o When it is reasonable for a user to modify a file after makepp has built it. For example, if a file does not exist, you may want to copy it from a central location, or check it out from a repository; but the user should be allowed to modify it. If you use the default exact_match build check method, makepp will detect that the user has changed the file and so it will force a fresh copy from the central location or a fresh checkout, wiping out the user’s changes.

If you need to manually check the timestamps, see makeppinfo examples for how to get the path of each dependency.

only_action The very specific only_action method will only execute the action if the command string differs from the last time it was executed. For example,

    $(ROOT)/include/%.h : %.h
        &ln -fr $(input) $(output)

publishes a file, but does not repeat this when the file changes. Note that the &ln command is builtin and thus cheap, but makepp still has to fork off and monitor a process to perform the whole action. So if you have lots of files to publish, there is still a benefit. Actually we did not specify the method, because, when the target is a symbolic link, this build check gets used automatically. You only need to specify it for other commands that depend solely on the command (which usually contains the names of the inputs):

    %.list : %.x : build_check only_action
        &echo $(inputs) -o $(output)

Concretely, a file will not be rebuilt, or can be fetched from repository or build cache, if the following command output stays the same, i.e. matches the signatures of the dependencies:

    mppi -kCOMMAND file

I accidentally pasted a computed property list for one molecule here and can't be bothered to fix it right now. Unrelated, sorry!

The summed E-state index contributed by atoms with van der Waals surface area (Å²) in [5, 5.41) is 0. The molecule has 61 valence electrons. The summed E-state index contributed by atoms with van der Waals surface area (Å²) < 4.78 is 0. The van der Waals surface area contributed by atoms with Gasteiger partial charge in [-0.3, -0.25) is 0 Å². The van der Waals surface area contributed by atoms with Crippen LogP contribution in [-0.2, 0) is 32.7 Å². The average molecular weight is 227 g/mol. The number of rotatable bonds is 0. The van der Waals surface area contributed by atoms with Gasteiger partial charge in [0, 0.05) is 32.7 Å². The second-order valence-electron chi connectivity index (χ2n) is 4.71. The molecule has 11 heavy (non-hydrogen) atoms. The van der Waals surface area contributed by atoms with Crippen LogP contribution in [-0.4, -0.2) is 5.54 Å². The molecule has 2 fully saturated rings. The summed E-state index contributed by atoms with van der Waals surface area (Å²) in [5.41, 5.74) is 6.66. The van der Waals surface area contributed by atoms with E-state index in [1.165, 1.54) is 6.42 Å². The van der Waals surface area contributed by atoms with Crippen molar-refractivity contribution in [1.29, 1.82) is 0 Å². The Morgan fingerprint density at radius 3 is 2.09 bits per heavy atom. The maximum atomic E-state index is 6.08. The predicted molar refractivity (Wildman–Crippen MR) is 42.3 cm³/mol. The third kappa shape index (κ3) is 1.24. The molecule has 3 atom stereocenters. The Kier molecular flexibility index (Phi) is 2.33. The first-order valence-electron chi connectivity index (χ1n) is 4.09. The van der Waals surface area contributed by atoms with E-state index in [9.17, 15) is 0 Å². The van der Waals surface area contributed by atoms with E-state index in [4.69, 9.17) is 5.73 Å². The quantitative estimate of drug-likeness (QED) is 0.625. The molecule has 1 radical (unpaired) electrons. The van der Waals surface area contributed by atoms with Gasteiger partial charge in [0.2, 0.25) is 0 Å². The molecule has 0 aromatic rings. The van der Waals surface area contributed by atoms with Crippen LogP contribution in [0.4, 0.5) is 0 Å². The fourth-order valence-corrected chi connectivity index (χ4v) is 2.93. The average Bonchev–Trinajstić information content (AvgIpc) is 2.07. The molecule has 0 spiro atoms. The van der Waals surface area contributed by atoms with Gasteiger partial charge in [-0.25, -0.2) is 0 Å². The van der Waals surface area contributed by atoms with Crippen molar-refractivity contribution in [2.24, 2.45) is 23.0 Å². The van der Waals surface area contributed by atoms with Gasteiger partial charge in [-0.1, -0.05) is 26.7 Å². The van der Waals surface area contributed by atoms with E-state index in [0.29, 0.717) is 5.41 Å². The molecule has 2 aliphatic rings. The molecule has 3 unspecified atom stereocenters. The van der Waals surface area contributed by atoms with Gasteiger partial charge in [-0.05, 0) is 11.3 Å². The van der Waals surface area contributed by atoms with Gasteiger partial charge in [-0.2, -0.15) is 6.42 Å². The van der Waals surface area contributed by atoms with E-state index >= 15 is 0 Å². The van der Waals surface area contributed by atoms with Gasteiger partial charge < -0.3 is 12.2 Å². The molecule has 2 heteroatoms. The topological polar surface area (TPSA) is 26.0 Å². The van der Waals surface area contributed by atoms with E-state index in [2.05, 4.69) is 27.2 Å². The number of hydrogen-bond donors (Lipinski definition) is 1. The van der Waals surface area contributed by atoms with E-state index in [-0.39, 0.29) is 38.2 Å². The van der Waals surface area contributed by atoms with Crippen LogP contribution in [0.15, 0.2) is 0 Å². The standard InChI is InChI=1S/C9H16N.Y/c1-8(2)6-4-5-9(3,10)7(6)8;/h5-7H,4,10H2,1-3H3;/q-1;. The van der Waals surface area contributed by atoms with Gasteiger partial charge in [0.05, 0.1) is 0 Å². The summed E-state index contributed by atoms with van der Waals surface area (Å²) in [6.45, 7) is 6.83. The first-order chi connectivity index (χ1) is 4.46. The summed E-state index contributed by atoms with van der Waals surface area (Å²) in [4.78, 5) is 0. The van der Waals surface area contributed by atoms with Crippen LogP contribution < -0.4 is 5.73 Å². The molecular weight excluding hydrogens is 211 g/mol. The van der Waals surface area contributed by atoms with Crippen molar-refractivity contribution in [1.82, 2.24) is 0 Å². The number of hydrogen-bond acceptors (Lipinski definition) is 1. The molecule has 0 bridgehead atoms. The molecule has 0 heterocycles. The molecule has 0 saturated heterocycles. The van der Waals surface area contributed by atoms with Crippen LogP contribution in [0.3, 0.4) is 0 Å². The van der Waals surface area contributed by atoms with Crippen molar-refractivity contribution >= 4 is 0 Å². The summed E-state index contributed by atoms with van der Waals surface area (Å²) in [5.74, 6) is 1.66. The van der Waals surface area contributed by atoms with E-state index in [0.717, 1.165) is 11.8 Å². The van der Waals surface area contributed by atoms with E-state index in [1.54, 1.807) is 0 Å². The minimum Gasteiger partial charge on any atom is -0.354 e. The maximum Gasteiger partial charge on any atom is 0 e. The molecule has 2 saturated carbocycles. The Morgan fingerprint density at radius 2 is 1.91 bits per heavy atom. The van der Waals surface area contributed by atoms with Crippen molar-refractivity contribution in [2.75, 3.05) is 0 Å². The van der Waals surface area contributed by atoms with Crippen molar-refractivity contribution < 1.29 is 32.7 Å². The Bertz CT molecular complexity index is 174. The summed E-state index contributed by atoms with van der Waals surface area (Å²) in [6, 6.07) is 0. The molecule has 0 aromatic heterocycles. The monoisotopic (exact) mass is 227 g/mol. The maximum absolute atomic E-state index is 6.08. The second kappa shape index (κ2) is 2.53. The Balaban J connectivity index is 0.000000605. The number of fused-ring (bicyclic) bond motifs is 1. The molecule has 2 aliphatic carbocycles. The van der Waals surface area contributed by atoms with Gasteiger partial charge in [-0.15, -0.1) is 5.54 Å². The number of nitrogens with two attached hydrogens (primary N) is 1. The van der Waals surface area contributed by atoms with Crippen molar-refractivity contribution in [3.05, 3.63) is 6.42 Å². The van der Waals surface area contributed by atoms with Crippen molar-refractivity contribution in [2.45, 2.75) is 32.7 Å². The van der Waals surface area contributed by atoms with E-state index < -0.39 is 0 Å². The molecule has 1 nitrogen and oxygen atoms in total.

Other build check methods are possible. You can write your own build check method by creating a module Mpp::BuildCheck::MyMethod. Read the documentation in Mpp/ in the makepp distribution. Most likely, you will want your build check method to inherit from Mpp::BuildCheck::exact_match, so read its documentation too.

It’s more commonly useful modify the signature mechanism than to modify the build check mechanism directly. Before you change the build check mechanism, see if your problem is better served by changing signatures (see makepp_signatures for details).

Here are some reasons why a custom build check method might be useful:
o If you want makepp to ignore part of the command. For example, if you have commands in your makefile like this:

    x.o : x.c
        ssh $(REMOTE_MACHINE) cc $< -o $@

you might want makepp not to force a rebuild if $(REMOTE_MACHINE) changes. You could modify the exact_match method so it knows about ssh commands and ignores the machine name. Check :dispatch for another way to achieve that.

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perl v5.20.3 MAKEPP_BUILD_CHECK (1) 2012-02-07